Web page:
|Publication number||US7740781 B2|
|Application number||US 11/524,115|
|Publication date||Jun 22, 2010|
|Priority date||Dec 31, 2003|
|Also published as||CN1902718A, CN1902718B, DE602004017360D1, EP1700317A1, EP1700317B1, US20050139377, US20070012467, US20100218968, US20120067616, WO2005066979A1|
|Publication number||11524115, 524115, US 7740781 B2, US 7740781B2, US-B2-7740781, US7740781 B2, US7740781B2|
|Inventors||Daniel L. Levy, Kurt Aeschbach|
|Original Assignee||E.I. Du Pont De Nemours And Company|
|Export Citation||BiBTeX, EndNote, RefMan|
|Patent Citations (19), Referenced by (3), Classifications (28), Legal Events (3)|
|External Links: USPTO, USPTO Assignment, Espacenet|
This invention relates to an insulated wire and a method for manufacturing it by paste extruding an insulator of polytetrafluoroethylene.
Polytetrafluoroethylene (PTFE) fine powder has been used for many years as a wire insulator. However, despite the desirable properties of high molecular weight PTFE, namely low dielectric constant and low dissipation factor, other polymers have been used in forming insulation for wires, especially in large diameter, high frequency coaxial transmission cable because of the processing limitations of PTFE.
Polytetrafluoroethylene (PTFE) fine powder is a type of PTFE that is made by aqueous dispersion polymerization, followed by coagulation of the dispersion and drying of the resultant coagulated solids to obtain the fine powder. Because the PTFE fine powder does not flow in the melt condition sufficiently to enable melt processing, the powder has been fabricated into articles and coated onto wire by an extrusion method which does not require melt flow. This extrusion method is known as paste extrusion and is described for example in U.S. Pat. No. 2,685,707. In paste extrusion, a paste extrusion composition is formed by mixing PTFE fine powder with an organic lubricant which has a viscosity of at least 0.45 centipoise at 25° C. and is liquid under the conditions of subsequent extrusion. The PTFE soaks up the lubricant, resulting in a dry, pressure coalescing paste extrusion composition that is also referred to as lubricated PTFE fine powder. During paste extrusion which is typically performed at a temperature of 20 to 60° C., the lubricated fine powder is forced through a die to form a lubricated green extrudate. The lubricated green extrudate is then heated, usually at a temperature of 100 to 250° C., to make volatile and drive off the lubricant from the extrudate. In most cases, the dried extrudate is heated to a temperature close to or above the melting point of the PTFE, typically between 327° C. and 500° C., to sinter the PTFE.
Cables capable of transmitting high frequency electromagnetic radiation are especially useful for communications in the radio bandwidth in areas where structures may inhibit signal transmission, such as in or around buildings, tunnels, or garages. Likewise, such cables also have use in unobstructed areas, but where there is a need for precisely controlled signal levels that must be distributed over distances without the interference of other nearby signals.
High frequency transmission cable requires insulation with the lowest possible dielectric constant ∈T and the lowest possible dissipation factor tan δ to obtain the desired attenuation characteristics. As disclosed in U.S. Pat. No. 5,922,155, a dielectric constant of less than about 1.8 is desirable. Insulation material such as fluoropolymers and polyethylene have dielectric constants close to about 2. As taught in U.S. Pat. Nos. 3,771,934 and 5,922,155, air cells can be introduced into insulation made of melt-flowable polymers to reduce the dielectric constant.
PTFE has the lowest loss (dissipation factor) of most commonly used polymers. So while other polymers such as polyethylene or melt-flowable fluoropolymers, e.g., PFA [TFE/perfluoro(alkyl vinyl ether) copolymer] and FEP (TFE/hexafluoropropylene copolymer), are easier to form by using melt extrusion techniques, their loss is not as low as PTFE. For example, at a frequency of 1 MHz, the dissipation factor of PTFE is more than two times lower than PFA and more than three times lower than polyethylene or FEP. Nonetheless, PTFE has been difficult to form into large diameter insulators for wire because of difficulties in drying the green extrudate to remove the lubricant from thick structures of paste extruded PTFE fine powder. Large diameter PTFE insulators have also been expensive because of the quantity of PTFE fine powder required.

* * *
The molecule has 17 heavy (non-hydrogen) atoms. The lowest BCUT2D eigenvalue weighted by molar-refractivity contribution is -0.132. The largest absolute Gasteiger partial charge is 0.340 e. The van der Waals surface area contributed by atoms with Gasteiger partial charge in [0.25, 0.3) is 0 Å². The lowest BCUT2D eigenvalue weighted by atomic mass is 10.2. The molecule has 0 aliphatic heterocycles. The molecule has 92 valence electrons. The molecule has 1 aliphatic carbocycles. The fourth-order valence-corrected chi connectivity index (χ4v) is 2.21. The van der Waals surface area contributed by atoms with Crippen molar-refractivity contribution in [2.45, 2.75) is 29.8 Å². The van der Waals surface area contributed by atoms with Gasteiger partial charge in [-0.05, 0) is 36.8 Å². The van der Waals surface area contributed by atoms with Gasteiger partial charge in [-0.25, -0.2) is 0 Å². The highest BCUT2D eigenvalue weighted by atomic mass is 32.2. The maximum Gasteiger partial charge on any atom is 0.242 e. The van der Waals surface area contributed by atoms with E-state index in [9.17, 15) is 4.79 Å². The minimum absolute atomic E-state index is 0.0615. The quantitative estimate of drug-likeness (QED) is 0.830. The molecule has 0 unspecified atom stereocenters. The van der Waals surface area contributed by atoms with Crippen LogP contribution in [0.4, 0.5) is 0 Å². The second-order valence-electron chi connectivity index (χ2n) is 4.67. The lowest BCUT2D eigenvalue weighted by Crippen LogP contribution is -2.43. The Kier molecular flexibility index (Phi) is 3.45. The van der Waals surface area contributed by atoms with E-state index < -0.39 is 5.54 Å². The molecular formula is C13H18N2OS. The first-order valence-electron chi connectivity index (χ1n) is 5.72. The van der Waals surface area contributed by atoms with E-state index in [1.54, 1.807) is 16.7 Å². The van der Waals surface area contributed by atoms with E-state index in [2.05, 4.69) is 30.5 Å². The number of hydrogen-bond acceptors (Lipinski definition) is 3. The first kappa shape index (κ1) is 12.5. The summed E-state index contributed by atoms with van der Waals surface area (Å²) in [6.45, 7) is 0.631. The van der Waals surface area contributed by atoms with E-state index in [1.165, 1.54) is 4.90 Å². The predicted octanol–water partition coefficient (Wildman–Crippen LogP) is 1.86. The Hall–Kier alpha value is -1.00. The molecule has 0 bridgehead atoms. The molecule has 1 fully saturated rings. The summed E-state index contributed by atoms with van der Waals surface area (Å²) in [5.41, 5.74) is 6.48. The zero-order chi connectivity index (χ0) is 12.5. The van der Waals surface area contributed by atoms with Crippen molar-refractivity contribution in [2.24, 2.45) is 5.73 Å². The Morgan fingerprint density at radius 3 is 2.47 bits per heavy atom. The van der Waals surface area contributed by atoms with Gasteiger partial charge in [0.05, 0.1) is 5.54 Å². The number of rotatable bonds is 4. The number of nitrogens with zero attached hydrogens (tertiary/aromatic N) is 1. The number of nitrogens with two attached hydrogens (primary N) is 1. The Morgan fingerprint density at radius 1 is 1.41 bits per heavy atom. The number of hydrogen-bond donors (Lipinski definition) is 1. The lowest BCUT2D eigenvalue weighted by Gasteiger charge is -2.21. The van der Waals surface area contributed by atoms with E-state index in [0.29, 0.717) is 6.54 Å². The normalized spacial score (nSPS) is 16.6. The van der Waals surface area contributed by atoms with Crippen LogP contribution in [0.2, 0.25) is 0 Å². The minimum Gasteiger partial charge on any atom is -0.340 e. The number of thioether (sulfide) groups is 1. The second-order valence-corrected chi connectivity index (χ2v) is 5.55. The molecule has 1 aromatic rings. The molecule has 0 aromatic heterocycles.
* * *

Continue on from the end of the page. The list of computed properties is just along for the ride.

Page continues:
Another significant requirement for high frequency communication cable is noncombustibility that fluoropolymers can provide but structures of polyethylene, polypropylene or polyvinyl chloride cannot. PTFE has the highest stability to heat among the fluoropolymers.
An insulated wire of paste extruded PTFE with lower dielectric constant, with lower dissipation factor and which requires a smaller quantity of PTFE fine powder for its manufacture would be highly desirable for use in high frequency cables.
The invention provides an insulated wire having a conductor and an insulator of paste extruded PTFE fine powder around the conductor. The paste extruded insulator has at least one closed continuous longitudinal air channel spaced apart from the conductor. Preferably the insulator is dried and then sintered. In a preferred embodiment, the insulated wire is part of a coaxial cable.
The invention further provides a process for forming an insulator around a conductor by paste extruding lubricated PTFE fine powder in an extrusion device comprising a die, mandrel, and at least one channel-forming member. The die and mandrel form a converging chamber leading to an extrusion orifice and the channel-forming member is positioned in the orifice. The mandrel has a central bore for supplying the conductor. Lubricated PTFE fine powder is forced through the chamber and out of the exit of the orifice as a lubricated green extrudate around the conductor forming an insulator with at least one closed longitudinal air channel spaced apart from the conductor.
In one preferred embodiment, the channel forming-member is supported upstream of the orifice. In another preferred embodiment, the extrusion device has multiple channel-forming members which form multiple closed longitudinal channels spaced apart from each other. In a more preferred embodiment, the lubricated PTFE fine powder is forced around the channel-forming member into a space between the conductor and the channel forming member pressure coalescing the lubricated PTFE fine powder into the lubricated green extrudate around the conductor. Preferably, the extrusion device has a high shear region formed at the juncture of the chamber and the orifice which causes substantial fibrillation and the pressure coalescing is performed upstream of the high shear region. Preferably, the lubricated green extrudate is dried and, most preferably, gas is circulated though the air channel of the lubricated green extrudate to facilitate lubricant removal during drying. For most applications, it is also preferred to sinter the dried green extrudate.